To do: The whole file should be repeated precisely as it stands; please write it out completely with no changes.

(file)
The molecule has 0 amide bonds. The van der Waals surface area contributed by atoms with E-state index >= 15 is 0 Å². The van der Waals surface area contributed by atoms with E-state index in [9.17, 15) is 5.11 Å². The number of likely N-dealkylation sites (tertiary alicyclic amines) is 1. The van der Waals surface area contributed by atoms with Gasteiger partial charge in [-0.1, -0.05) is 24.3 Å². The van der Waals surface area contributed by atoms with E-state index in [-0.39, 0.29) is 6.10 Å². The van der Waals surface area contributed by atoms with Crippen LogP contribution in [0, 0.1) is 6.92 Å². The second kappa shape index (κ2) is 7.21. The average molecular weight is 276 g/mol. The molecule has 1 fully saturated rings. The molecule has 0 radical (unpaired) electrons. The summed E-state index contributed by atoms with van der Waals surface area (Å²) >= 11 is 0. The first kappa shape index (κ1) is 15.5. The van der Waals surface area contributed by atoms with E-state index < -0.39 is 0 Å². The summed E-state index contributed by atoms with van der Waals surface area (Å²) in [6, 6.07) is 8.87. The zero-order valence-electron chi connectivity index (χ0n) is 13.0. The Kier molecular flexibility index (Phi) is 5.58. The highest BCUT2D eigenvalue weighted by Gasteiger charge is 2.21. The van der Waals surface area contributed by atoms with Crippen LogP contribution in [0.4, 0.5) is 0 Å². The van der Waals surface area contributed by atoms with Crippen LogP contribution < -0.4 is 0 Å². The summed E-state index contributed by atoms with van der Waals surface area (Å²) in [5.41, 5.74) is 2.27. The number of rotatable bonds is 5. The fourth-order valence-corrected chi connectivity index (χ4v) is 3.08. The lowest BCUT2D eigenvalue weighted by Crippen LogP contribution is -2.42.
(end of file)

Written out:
The molecule has 0 amide bonds. The van der Waals surface area contributed by atoms with E-state index >= 15 is 0 Å². The van der Waals surface area contributed by atoms with E-state index in [9.17, 15) is 5.11 Å². The number of likely N-dealkylation sites (tertiary alicyclic amines) is 1. The van der Waals surface area contributed by atoms with Gasteiger partial charge in [-0.1, -0.05) is 24.3 Å². The van der Waals surface area contributed by atoms with E-state index in [-0.39, 0.29) is 6.10 Å². The van der Waals surface area contributed by atoms with Crippen LogP contribution in [0, 0.1) is 6.92 Å². The second kappa shape index (κ2) is 7.21. The average molecular weight is 276 g/mol. The molecule has 1 fully saturated rings. The molecule has 0 radical (unpaired) electrons. The summed E-state index contributed by atoms with van der Waals surface area (Å²) >= 11 is 0. The first kappa shape index (κ1) is 15.5. The van der Waals surface area contributed by atoms with E-state index < -0.39 is 0 Å². The summed E-state index contributed by atoms with van der Waals surface area (Å²) in [6, 6.07) is 8.87. The zero-order valence-electron chi connectivity index (χ0n) is 13.0. The Kier molecular flexibility index (Phi) is 5.58. The highest BCUT2D eigenvalue weighted by Gasteiger charge is 2.21. The van der Waals surface area contributed by atoms with Crippen LogP contribution in [0.4, 0.5) is 0 Å². The van der Waals surface area contributed by atoms with Crippen LogP contribution < -0.4 is 0 Å². The summed E-state index contributed by atoms with van der Waals surface area (Å²) in [5.41, 5.74) is 2.27. The number of rotatable bonds is 5. The fourth-order valence-corrected chi connectivity index (χ4v) is 3.08. The lowest BCUT2D eigenvalue weighted by Crippen LogP contribution is -2.42.